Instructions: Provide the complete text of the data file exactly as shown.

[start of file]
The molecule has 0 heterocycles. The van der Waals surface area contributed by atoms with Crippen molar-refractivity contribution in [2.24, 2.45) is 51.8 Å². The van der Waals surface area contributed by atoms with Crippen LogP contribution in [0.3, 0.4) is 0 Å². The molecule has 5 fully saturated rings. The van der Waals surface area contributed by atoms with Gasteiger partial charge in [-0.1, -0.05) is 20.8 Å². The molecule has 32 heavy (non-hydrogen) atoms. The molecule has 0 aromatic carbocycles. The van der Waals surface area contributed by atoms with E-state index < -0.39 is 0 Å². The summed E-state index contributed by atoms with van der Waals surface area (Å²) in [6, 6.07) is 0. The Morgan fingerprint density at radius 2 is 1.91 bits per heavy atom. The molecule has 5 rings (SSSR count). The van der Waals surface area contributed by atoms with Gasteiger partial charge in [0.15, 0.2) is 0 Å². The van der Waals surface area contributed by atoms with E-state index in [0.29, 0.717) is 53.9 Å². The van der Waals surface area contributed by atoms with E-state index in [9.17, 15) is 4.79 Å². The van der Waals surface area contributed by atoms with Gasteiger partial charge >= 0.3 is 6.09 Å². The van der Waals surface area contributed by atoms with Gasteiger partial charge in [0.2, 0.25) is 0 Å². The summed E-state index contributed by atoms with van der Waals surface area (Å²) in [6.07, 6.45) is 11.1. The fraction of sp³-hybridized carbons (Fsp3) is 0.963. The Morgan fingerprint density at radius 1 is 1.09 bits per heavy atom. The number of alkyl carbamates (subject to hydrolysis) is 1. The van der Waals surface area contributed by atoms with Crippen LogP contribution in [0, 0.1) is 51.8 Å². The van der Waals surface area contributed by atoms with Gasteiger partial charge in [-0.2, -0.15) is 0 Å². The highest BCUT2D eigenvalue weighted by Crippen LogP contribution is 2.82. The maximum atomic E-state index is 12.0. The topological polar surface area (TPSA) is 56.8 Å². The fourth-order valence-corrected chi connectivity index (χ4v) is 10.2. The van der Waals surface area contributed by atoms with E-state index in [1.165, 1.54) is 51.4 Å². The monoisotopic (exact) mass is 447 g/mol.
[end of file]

The molecule has 0 heterocycles. The van der Waals surface area contributed by atoms with Crippen molar-refractivity contribution in [2.24, 2.45) is 51.8 Å². The van der Waals surface area contributed by atoms with Crippen LogP contribution in [0.3, 0.4) is 0 Å². The molecule has 5 fully saturated rings. The van der Waals surface area contributed by atoms with Gasteiger partial charge in [-0.1, -0.05) is 20.8 Å². The molecule has 32 heavy (non-hydrogen) atoms. The molecule has 0 aromatic carbocycles. The van der Waals surface area contributed by atoms with E-state index < -0.39 is 0 Å². The summed E-state index contributed by atoms with van der Waals surface area (Å²) in [6, 6.07) is 0. The Morgan fingerprint density at radius 2 is 1.91 bits per heavy atom. The molecule has 5 rings (SSSR count). The van der Waals surface area contributed by atoms with Gasteiger partial charge in [0.15, 0.2) is 0 Å². The van der Waals surface area contributed by atoms with E-state index in [0.29, 0.717) is 53.9 Å². The van der Waals surface area contributed by atoms with E-state index in [9.17, 15) is 4.79 Å². The van der Waals surface area contributed by atoms with Gasteiger partial charge >= 0.3 is 6.09 Å². The van der Waals surface area contributed by atoms with Gasteiger partial charge in [0.2, 0.25) is 0 Å². The summed E-state index contributed by atoms with van der Waals surface area (Å²) in [6.07, 6.45) is 11.1. The fraction of sp³-hybridized carbons (Fsp3) is 0.963. The Morgan fingerprint density at radius 1 is 1.09 bits per heavy atom. The number of alkyl carbamates (subject to hydrolysis) is 1. The van der Waals surface area contributed by atoms with Crippen LogP contribution in [0, 0.1) is 51.8 Å². The van der Waals surface area contributed by atoms with Gasteiger partial charge in [-0.2, -0.15) is 0 Å². The highest BCUT2D eigenvalue weighted by Crippen LogP contribution is 2.82. The maximum atomic E-state index is 12.0. The topological polar surface area (TPSA) is 56.8 Å². The fourth-order valence-corrected chi connectivity index (χ4v) is 10.2. The van der Waals surface area contributed by atoms with E-state index in [1.165, 1.54) is 51.4 Å². The monoisotopic (exact) mass is 447 g/mol.